DNA replication occurs in a defined temporal order known as the replication-timing (RT) program. RT is regulated during development in discrete chromosomal units, coordinated with transcriptional activity and 3D genome organization. Here, we derived distinct cell types from F1 hybrid musculus × castaneus mouse crosses and exploited the high single-nucleotide polymorphism (SNP) density to characterize allelic differences in RT (Repli-seq), genome organization (Hi-C and promoter-capture Hi-C), gene expression (total nuclear RNA-seq), and chromatin accessibility (ATAC-seq). We also present HARP, a new computational tool for sorting SNPs in phased genomes to efficiently measure allele-specific genome-wide data. Analysis of six different hybrid mESC clones with different genomes (C57BL/6, 129/sv, and CAST/Ei), parental configurations, and gender revealed significant RT asynchrony between alleles across ∼12% of the autosomal genome linked to subspecies genomes but not to parental origin, growth conditions, or gender. RT asynchrony in mESCs strongly correlated with changes in Hi-C compartments between alleles but not as strongly with SNP density, gene expression, imprinting, or chromatin accessibility. We then tracked mESC RT asynchronous regions during development by analyzing differentiated cell types, including extraembryonic endoderm stem (XEN) cells, four male and female primary mouse embryonic fibroblasts (MEFs), and neural precursor cells (NPCs) differentiated in vitro from mESCs with opposite parental configurations. We found that RT asynchrony and allelic discordance in Hi-C compartments seen in mESCs were largely lost in all differentiated cell types, accompanied by novel sites of allelic asynchrony at a considerably smaller proportion of the genome, suggesting that genome organization of homologs converges to similar folding patterns during cell fate commitment.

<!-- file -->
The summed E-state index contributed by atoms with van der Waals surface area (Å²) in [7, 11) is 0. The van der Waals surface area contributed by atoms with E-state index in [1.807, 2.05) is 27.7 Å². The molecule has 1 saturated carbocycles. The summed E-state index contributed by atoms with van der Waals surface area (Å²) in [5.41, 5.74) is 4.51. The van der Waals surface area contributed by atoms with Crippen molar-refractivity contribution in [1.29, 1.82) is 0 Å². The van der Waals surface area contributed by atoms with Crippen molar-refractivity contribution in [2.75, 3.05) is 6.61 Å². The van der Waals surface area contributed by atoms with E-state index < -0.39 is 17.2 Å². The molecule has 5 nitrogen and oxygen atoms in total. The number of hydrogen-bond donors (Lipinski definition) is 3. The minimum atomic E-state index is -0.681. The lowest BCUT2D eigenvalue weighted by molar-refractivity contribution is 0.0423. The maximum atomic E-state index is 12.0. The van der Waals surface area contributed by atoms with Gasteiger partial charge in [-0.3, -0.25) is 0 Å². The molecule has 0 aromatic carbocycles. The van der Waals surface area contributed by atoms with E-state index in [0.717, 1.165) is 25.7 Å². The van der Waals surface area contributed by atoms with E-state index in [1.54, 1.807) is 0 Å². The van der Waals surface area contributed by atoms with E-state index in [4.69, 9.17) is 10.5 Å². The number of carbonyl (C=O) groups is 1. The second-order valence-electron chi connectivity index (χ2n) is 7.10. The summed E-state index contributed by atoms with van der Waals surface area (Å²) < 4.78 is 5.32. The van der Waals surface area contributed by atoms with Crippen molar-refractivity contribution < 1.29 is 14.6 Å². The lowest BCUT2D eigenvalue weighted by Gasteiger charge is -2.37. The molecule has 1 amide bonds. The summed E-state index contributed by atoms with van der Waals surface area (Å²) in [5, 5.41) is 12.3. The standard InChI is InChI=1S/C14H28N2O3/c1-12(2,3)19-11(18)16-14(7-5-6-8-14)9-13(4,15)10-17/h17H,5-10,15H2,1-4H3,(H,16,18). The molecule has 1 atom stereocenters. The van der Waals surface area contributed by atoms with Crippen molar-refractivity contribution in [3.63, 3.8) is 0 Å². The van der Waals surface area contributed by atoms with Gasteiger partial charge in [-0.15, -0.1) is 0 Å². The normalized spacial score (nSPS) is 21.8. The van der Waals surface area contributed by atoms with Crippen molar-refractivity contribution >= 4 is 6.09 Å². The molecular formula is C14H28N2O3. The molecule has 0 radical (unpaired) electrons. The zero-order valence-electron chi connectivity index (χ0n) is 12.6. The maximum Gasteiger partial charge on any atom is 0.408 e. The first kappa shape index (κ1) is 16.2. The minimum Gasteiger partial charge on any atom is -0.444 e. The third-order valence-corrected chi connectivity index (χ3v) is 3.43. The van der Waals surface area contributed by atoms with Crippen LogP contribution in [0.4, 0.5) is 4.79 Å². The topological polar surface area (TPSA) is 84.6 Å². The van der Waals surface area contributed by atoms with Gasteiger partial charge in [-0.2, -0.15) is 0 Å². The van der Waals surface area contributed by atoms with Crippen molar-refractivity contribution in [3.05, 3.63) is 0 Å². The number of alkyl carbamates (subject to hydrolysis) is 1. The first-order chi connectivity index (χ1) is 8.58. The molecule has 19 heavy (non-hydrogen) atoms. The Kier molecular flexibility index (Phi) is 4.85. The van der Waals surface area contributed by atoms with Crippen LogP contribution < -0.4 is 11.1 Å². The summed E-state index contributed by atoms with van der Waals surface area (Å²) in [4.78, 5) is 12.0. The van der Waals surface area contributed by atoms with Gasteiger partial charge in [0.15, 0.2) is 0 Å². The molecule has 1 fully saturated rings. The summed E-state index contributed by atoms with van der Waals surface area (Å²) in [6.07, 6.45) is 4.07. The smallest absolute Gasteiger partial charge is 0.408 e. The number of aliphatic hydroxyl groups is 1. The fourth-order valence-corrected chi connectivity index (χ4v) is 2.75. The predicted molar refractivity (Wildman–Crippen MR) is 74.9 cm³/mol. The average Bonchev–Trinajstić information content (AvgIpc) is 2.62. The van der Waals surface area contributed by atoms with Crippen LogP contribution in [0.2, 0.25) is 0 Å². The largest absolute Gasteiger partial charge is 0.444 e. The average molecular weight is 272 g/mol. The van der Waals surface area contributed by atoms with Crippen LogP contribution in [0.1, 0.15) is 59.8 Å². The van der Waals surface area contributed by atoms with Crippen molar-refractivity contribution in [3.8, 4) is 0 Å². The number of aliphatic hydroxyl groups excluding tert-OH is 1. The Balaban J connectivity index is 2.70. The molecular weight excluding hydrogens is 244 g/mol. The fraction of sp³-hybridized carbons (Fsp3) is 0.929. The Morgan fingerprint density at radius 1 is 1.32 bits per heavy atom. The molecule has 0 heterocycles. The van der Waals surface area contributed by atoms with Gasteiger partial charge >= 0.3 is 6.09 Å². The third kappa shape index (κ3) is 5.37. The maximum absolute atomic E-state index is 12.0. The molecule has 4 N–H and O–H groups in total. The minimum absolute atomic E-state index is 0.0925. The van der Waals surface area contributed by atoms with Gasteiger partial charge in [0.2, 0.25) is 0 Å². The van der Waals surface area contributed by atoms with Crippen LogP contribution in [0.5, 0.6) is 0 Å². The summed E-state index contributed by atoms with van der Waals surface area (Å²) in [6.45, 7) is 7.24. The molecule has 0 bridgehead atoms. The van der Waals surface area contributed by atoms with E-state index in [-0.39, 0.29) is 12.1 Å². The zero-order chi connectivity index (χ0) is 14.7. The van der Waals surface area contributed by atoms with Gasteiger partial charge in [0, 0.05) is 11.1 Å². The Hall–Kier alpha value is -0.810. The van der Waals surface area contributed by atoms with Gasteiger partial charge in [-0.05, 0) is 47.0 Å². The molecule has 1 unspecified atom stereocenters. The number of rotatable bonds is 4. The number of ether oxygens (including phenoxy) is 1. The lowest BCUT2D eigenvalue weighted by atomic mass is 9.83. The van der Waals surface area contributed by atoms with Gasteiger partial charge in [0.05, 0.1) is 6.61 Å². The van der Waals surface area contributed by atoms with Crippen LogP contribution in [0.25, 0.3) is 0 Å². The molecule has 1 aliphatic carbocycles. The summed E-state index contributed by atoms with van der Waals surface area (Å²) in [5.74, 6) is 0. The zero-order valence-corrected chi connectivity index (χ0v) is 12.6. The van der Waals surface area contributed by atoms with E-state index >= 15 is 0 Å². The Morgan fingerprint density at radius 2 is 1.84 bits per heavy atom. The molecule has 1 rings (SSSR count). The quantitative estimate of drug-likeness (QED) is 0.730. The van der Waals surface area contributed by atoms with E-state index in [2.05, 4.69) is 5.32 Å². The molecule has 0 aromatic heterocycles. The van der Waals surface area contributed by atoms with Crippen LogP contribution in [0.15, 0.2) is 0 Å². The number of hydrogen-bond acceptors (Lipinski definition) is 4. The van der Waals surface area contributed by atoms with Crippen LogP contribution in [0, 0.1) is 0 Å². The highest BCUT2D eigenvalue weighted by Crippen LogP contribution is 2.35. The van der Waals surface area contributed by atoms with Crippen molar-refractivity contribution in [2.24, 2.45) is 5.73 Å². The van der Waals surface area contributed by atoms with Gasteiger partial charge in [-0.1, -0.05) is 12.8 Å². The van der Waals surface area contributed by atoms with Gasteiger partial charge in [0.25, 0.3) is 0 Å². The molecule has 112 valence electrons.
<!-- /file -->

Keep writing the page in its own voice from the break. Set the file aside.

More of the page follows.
Bibliographical noteFunding Information:
We thank Ruth A. Didier for assistance with flow cytometry and Ferhat Ay for data processing advice. This work has been supported by National Institutes of Health grants GM083337 and DK107965 to D.M.G.